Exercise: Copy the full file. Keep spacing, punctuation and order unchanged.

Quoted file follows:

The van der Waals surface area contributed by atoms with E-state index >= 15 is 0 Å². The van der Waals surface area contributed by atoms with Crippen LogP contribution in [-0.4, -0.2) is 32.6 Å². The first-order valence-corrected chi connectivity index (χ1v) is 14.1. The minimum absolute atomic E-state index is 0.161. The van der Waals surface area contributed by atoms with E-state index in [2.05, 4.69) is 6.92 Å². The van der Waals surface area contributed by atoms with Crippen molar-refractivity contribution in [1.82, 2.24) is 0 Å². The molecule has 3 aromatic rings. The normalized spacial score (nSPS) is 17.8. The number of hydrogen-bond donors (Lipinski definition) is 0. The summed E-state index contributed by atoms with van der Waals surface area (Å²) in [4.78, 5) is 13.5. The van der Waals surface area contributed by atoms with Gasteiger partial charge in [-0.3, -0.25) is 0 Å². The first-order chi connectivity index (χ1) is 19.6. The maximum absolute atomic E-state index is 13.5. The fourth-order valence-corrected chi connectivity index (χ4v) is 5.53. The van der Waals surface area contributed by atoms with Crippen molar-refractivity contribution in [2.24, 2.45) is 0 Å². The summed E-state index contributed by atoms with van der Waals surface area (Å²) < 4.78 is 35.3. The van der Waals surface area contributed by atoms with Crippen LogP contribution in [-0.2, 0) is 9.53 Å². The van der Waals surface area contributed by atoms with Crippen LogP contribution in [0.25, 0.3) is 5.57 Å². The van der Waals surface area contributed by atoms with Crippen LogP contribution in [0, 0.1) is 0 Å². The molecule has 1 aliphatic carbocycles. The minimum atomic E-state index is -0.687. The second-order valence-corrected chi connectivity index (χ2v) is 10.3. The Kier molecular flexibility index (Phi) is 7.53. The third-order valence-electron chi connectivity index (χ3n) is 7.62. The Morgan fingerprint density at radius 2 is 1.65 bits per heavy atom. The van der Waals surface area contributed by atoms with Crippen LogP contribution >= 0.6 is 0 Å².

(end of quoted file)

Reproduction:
The van der Waals surface area contributed by atoms with E-state index >= 15 is 0 Å². The van der Waals surface area contributed by atoms with Crippen LogP contribution in [-0.4, -0.2) is 32.6 Å². The first-order valence-corrected chi connectivity index (χ1v) is 14.1. The minimum absolute atomic E-state index is 0.161. The van der Waals surface area contributed by atoms with E-state index in [2.05, 4.69) is 6.92 Å². The van der Waals surface area contributed by atoms with Crippen molar-refractivity contribution in [1.82, 2.24) is 0 Å². The molecule has 3 aromatic rings. The normalized spacial score (nSPS) is 17.8. The number of hydrogen-bond donors (Lipinski definition) is 0. The summed E-state index contributed by atoms with van der Waals surface area (Å²) in [4.78, 5) is 13.5. The van der Waals surface area contributed by atoms with Gasteiger partial charge in [-0.3, -0.25) is 0 Å². The first-order chi connectivity index (χ1) is 19.6. The maximum absolute atomic E-state index is 13.5. The fourth-order valence-corrected chi connectivity index (χ4v) is 5.53. The van der Waals surface area contributed by atoms with Crippen molar-refractivity contribution in [2.24, 2.45) is 0 Å². The summed E-state index contributed by atoms with van der Waals surface area (Å²) < 4.78 is 35.3. The van der Waals surface area contributed by atoms with Crippen LogP contribution in [-0.2, 0) is 9.53 Å². The van der Waals surface area contributed by atoms with Crippen LogP contribution in [0.25, 0.3) is 5.57 Å². The van der Waals surface area contributed by atoms with Crippen LogP contribution in [0, 0.1) is 0 Å². The molecule has 1 aliphatic carbocycles. The minimum atomic E-state index is -0.687. The second-order valence-corrected chi connectivity index (χ2v) is 10.3. The Kier molecular flexibility index (Phi) is 7.53. The third-order valence-electron chi connectivity index (χ3n) is 7.62. The Morgan fingerprint density at radius 2 is 1.65 bits per heavy atom. The van der Waals surface area contributed by atoms with Crippen LogP contribution >= 0.6 is 0 Å².